In documents obtained by News Channel 5, there were dozens of emails and repeat cases highlighting efforts to address “very disturbing things going on within the agency” as early as 2018. One complaint form filed detailed retaliation, ostracized employees and violence in the workplace, both in the Avoyelles Parish and Rapides Parish offices.

“You just knew that you had to do what they told you to do, and you couldn’t speak up,” said Employee #2. “If you spoke up, you got more retaliation and backlash, so you just kinda learned to not say anything.”

“Just to walk in a place and feel like you are hated every single day, and to dread pulling up in a parking lot,” said Employee #1. “I can’t even...I mean that’s the best way I can describe it to you. It’s like, I wouldn’t wish it on anyone to have to be in an environment like that.”

In one instance, both former employees recalled a meeting where leadership singled them out and assigned them to different supervisors, calling their supervisor at the time an “enabler.”

“They all kind of laughed about it, and they were like, ‘But we’re working on that,’” said Employee #1. “Normal people in a supervisory, I guess, position, they don’t behave like that. But at DCFS, there are no rules. And it’s like the worst behavior that you can exhibit, the higher you go. The worst that you can be to your employees, the higher you’ll go.”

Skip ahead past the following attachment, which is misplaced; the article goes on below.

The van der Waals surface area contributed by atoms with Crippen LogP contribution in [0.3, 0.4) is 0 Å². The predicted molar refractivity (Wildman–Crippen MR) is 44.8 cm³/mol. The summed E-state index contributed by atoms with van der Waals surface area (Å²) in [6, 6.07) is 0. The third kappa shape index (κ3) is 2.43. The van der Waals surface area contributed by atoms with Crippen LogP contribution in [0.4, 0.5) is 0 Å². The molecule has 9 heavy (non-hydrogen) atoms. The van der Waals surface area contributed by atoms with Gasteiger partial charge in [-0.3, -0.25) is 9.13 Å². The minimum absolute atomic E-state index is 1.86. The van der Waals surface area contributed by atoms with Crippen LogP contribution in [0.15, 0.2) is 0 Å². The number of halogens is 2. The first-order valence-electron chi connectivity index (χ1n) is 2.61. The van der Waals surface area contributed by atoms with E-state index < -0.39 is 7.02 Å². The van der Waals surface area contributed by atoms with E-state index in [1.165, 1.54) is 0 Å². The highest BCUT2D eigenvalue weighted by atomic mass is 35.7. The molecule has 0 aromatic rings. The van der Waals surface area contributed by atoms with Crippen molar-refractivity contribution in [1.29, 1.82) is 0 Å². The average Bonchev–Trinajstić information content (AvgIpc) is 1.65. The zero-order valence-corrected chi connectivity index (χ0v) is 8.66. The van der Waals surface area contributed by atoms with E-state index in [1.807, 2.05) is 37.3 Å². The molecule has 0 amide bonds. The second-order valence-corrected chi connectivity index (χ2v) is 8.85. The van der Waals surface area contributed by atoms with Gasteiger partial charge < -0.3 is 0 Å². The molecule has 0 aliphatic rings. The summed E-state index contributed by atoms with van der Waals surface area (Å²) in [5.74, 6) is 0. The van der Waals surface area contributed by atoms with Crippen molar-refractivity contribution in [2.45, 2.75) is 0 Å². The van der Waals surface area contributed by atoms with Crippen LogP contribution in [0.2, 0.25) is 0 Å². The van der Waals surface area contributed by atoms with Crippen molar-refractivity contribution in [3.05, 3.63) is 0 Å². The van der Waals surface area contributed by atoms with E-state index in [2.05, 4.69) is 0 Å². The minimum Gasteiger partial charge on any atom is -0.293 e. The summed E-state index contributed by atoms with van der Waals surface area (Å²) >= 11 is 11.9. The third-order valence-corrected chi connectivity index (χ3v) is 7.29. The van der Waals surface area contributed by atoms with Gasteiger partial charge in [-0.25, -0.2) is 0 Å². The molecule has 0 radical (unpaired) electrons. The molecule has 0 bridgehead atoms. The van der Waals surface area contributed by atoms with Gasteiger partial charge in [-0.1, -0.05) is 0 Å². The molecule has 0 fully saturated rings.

While the toxic environment ultimately forced them out the door, it was years of concerning cases that were repeatedly flagged up the chain of leadership that created an impossible set of circumstances. On multiple occasions, Employee #2 sent emails detailing specific cases with concerns for children’s welfare, including those pertaining to drug abuse in the home, sexual abuse, human trafficking, suicide and neglect. Many cases, Employee #2 had kept on a handwritten list as having been repeatedly handled by DCFS.

In one case that went on for a few years, a disabled teenager was significantly underweight, having tested positive for meth. The child was left inside the home for months despite the case worker’s pleas for removal.

“He was 110% dependent upon an adult to take care of him, and I was told that I could not remove this child from that home, even after testing positive for drugs, I still couldn’t take him from that home,” said Employee #2. “And then I was told that I couldn’t contact law enforcement due to this child being positive for drugs because I was manipulating them to get a child out of a home.”